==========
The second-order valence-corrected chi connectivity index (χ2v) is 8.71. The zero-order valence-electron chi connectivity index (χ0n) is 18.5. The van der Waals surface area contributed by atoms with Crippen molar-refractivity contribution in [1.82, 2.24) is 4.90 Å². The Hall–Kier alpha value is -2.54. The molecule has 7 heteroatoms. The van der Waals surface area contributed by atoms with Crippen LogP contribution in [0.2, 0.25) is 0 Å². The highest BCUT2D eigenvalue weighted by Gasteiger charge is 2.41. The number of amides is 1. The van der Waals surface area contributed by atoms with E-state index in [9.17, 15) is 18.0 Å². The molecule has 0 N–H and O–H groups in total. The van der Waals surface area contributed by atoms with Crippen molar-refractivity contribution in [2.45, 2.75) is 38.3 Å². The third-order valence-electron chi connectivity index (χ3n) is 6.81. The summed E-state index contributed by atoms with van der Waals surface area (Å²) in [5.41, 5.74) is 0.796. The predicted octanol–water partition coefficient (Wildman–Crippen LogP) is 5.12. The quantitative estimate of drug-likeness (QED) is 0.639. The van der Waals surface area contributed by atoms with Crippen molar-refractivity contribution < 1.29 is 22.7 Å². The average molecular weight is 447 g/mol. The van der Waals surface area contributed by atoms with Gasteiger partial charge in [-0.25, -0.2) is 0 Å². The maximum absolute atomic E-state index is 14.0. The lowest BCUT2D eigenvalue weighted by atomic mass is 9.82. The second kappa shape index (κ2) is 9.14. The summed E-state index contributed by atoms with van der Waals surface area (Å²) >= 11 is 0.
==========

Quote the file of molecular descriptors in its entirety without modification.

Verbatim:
The second-order valence-corrected chi connectivity index (χ2v) is 8.71. The zero-order valence-electron chi connectivity index (χ0n) is 18.5. The van der Waals surface area contributed by atoms with Crippen molar-refractivity contribution in [1.82, 2.24) is 4.90 Å². The Hall–Kier alpha value is -2.54. The molecule has 7 heteroatoms. The van der Waals surface area contributed by atoms with Crippen LogP contribution in [0.2, 0.25) is 0 Å². The highest BCUT2D eigenvalue weighted by Gasteiger charge is 2.41. The number of amides is 1. The van der Waals surface area contributed by atoms with E-state index in [9.17, 15) is 18.0 Å². The molecule has 0 N–H and O–H groups in total. The van der Waals surface area contributed by atoms with Crippen molar-refractivity contribution in [2.45, 2.75) is 38.3 Å². The third-order valence-electron chi connectivity index (χ3n) is 6.81. The summed E-state index contributed by atoms with van der Waals surface area (Å²) in [5.41, 5.74) is 0.796. The predicted octanol–water partition coefficient (Wildman–Crippen LogP) is 5.12. The quantitative estimate of drug-likeness (QED) is 0.639. The van der Waals surface area contributed by atoms with Crippen molar-refractivity contribution < 1.29 is 22.7 Å². The average molecular weight is 447 g/mol. The van der Waals surface area contributed by atoms with Gasteiger partial charge in [-0.25, -0.2) is 0 Å². The maximum absolute atomic E-state index is 14.0. The lowest BCUT2D eigenvalue weighted by atomic mass is 9.82. The second kappa shape index (κ2) is 9.14. The summed E-state index contributed by atoms with van der Waals surface area (Å²) >= 11 is 0.